L-Arginine Uses for Muscle Growth, Heart Health
Table of Contents
L-arginine is a semi-essential amino acid. This means that it is not required in a healthy diet. It is produced in humans, and supplementation is sometimes beneficial, especially for athletes and bodybuilders.
Food sources of L-arginine include whole wheat, nuts, seeds, poultry, dairy products, red meat, and fish.
The benefits of L-arginine are mostly from its roles in protein synthesis and serving as a precursor to nitric oxide, which is a potent vasodilator.
L-arginine is important for cellular functions, muscle mass development and in the treatment of erectile dysfunction, high blood pressure and congestive heart failure.
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There is a collective mix-up among the bodybuilding communities, that nitric oxide is a hormone when it is actually an amino acid that may double and act as a hormone when impacting the human body.
Arginine is an amino acid which is necessary in order for an individual to manufacture nitric oxide.
Uses of L-Arginine
L-arginine is used for some complications of diabetes, including peripheral neuropathy. It is also used for asthma, burns, chest pain, coronary artery disease, and cognitive function.
L-arginine converts into nitric oxide in the body, and nitric oxide, in turn, promotes vasodilation, which is characterized by the widening of the blood vessels and arteries.
Since L-arginine helps trigger vasodilation, it is often used for vascular and cardiovascular conditions like Heart disease, Atherosclerosis or hardening of the arteries, Angina or chest pain, Peripheral vascular disease, and Migraine headaches.
L-Arginine for Bodybuilding
L-arginine contributes to muscle growth, being that it is needed for the synthesis of most proteins.
While the muscle mass increases, L-arginine signals to muscle cells, encouraging the release of growth hormone and promoting fat metabolism.
The overall result is the well-toned, lean muscle mass. Thus, by reducing the fat stores underneath the skin and promoting muscle growth, L-arginine can increase your fitness and improve strength, which is needed for bodybuilding.
Furthermore, as a vasodilator, Nitric Oxide increases the flow of oxygen, glucose and other nutrients through the circulatory system.
This helps to improve the supply of nutrients needed for muscle growth as well as improving athletic performance and workout efficiency.
Bodybuilders can also take L-Arginine to reduce fatigue during intense exercise by increasing oxygen uptake into muscles. L-arginine is also said to support better muscle pumps.
Vasodilation and Endurance
Increased strength through building muscle mass is not the only benefit L-arginine offers to bodybuilders.
By serving as a precursor for nitric oxide, L-arginine promotes endurance and muscle conditioning.
When nitric oxide is released, it widens the blood vessels by relaxing the muscles of their walls, thus, lowering blood pressure and increasing blood flow to the muscles during workouts.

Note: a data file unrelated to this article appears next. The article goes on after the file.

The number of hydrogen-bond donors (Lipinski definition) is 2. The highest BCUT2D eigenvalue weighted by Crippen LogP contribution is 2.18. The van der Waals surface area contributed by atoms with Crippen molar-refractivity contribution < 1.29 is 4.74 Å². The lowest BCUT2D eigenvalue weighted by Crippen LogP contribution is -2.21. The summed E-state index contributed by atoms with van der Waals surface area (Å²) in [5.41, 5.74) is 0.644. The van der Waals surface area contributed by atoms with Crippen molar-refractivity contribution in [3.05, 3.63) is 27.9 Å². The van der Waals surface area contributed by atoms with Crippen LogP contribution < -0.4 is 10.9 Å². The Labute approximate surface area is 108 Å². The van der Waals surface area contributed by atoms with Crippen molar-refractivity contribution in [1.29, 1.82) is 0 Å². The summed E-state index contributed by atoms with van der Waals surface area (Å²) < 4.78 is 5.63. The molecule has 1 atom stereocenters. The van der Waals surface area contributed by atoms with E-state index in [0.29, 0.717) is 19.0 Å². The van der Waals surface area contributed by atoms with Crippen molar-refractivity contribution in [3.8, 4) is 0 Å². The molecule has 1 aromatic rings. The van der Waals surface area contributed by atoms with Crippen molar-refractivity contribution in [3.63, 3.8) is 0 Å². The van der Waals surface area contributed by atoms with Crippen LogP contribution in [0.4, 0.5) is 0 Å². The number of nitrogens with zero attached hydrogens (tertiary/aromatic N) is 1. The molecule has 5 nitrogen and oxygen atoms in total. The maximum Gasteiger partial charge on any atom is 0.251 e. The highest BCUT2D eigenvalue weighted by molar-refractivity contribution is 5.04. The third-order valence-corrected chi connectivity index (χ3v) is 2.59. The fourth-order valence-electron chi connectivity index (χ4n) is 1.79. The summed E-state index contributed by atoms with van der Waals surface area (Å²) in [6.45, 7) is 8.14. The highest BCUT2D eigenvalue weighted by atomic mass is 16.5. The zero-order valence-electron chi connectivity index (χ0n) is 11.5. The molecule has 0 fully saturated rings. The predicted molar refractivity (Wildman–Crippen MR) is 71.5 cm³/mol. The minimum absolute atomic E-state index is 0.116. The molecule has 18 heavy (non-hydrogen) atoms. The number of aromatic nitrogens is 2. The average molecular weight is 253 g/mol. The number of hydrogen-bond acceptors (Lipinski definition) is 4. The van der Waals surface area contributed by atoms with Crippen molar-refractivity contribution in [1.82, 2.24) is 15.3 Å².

This increased blood flow means that oxygen and nutrients are also effectively supplied to the muscles and for a longer duration of time. This help reduces muscle damage, promote healing and provide peak performance.
Supplementation for Body Builders
There is no standard L-arginine dosage for bodybuilding, but a dose range of 2 to 30 g daily can be tolerated.
However, to reduce the occurrence of side effects such as nausea, diarrhea, and weakness, it is recommended that you should start with a low dose of 3 to 5 g daily, taken before and after workouts.
After the initial week, the dosage is increased to a point where the benefits are maximized and the side effects are reduced.
L-arginine supplements should also be taken in cycles of two months. This means that you will discontinue the regimen after two months and resume it after another two months.
Side Effects of L-Arginine
L-arginine may lower blood pressure since it is involved in the formation of nitric oxide. It may also lead to indigestion, nausea, and headache.
If you have a history of heart disease, consult your doctor before taking L-arginine, and it should not be used following a heart attack.
People with kidney disease and those who take ACE inhibitors or potassium-sparing diuretics should not use supplemental L-arginine unless they are under professional supervision, because, it may alter potassium levels, especially in people with liver disease.
L-Arginine may also alter the levels of other chemicals and electrolytes in the body, such as chloride, sodium, and phosphate.
There is the possibility for arginine to increase blood sugar levels, so it should not be used by people with diabetes unless under a doctor’s supervision.
Pregnant women, nursing mothers, and children should not use supplemental L-arginine, as its safety has not been established.
People with herpes should not take L-arginine because it may aggravate their symptoms.
There is the tendency that L-arginine may counteract the benefits of lysine to treat herpes. Furthermore, non-steroidal anti-inflammatories or other drugs that are hard on the stomach should not be used in combination with L-arginine.